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Bullying: how to spot the signs

 

Bullying is when children:

  • tease other children over and over again
  • ignore other children or leave them out of games or activities
  • say mean things or call other children names
  • spread nasty stories about other children
  • hit and push other children
  • take other children’s things.

Bullying can happen face to face. It can also happen online – for example, if children send harassing texts or post negative comments about others online. This is cyberbullying.

If friends or peers disagree or even argue, or if someone says something mean once, it can be unpleasant and even nasty. But it isn’t bullying. Bullying is mean and hurtful behaviour that happens over and over again.

Children should never be left to sort out bullying on their own. They can be seriously hurt by it. It’s important for you to stop bullying quickly, before it damages a child’s confidence. 

Spotting signs of bullying

Your child might tell you that she’s being bullied. For example, she might say that other children are teasing her, making fun of her, putting her down, laughing at her, calling her names, ignoring her or threatening her.

If your child doesn’t say anything but you’re worried, here are some signs to look out for.

Physical signs:

  • bruises, cuts and scratches
  • torn clothes
  • missing property
  • poor eating or sleeping
  • bedwetting
  • complaints about headaches or tummy aches.

Requests for money or other items
The person doing the bullying might be demanding money or things like lunch box treats from your child.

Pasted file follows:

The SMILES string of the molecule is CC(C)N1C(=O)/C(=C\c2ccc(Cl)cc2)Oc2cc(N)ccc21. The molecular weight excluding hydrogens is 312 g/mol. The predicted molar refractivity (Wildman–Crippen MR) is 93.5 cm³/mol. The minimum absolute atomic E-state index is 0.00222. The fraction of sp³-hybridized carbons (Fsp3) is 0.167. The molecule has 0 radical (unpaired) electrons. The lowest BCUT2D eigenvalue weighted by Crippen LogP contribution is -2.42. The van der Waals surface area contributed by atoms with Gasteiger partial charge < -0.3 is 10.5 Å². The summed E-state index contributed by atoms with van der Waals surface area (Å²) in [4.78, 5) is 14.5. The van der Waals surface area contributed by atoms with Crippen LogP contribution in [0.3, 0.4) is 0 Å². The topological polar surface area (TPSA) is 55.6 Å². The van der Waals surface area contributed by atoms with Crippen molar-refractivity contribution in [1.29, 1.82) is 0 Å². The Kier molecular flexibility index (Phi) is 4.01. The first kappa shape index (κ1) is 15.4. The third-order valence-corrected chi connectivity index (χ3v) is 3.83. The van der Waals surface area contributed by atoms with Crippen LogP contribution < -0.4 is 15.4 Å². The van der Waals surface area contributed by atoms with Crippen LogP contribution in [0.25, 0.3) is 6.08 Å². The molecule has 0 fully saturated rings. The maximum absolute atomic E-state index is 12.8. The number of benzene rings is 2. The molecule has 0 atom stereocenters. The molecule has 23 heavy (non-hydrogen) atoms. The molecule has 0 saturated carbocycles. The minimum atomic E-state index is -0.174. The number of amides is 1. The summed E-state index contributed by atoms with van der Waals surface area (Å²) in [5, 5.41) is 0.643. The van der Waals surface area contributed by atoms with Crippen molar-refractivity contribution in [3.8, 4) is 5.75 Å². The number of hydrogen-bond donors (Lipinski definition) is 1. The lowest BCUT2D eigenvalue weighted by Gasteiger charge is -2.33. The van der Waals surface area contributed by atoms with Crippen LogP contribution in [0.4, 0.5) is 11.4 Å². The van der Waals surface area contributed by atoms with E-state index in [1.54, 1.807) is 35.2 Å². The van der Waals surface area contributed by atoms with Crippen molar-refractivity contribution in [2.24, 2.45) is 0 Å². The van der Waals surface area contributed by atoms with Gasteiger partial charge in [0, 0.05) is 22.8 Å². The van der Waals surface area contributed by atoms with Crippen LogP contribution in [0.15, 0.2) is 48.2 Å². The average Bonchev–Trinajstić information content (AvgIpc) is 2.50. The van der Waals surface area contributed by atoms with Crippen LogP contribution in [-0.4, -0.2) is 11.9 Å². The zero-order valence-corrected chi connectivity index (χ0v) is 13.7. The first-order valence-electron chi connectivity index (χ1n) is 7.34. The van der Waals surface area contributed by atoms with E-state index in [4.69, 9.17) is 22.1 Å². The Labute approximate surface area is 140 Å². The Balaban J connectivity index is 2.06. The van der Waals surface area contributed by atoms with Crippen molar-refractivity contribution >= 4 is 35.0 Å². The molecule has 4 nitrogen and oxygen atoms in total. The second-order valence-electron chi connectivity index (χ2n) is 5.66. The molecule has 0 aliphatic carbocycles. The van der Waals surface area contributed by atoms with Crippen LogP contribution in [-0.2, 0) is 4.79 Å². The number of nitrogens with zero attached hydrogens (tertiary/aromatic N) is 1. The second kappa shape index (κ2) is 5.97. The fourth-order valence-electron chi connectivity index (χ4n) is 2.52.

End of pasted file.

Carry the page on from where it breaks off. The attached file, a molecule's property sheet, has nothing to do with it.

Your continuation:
School or preschool problems
Your child might:

  • not want to go to preschool or school
  • stay close to teachers during breaks
  • start sitting alone
  • have difficulty asking or answering questions in class, or have trouble with schoolwork or homework
  • stop taking part in school activities.

Social changes
Your child might avoid social events that he used to enjoy, like parties. Or you might notice that he’s:

  • being excluded at lunch and recess
  • losing contact with classmates after school
  • being chosen last for teams and games.

Emotional changes
Your child might seem unusually anxious, nervous, upset, unhappy, down, teary, angry, withdrawn and secretive. These changes might be more obvious at the end of weekends or holidays, when your child has to go back to school.

These signs don’t necessarily mean your child is being bullied. They could be signs of other issues, like depression. 

There’s no single way to tell whether your child is being bullied. The way your child reacts to bullying will depend on how bad the bullying is, as well as your child’s personality.

 

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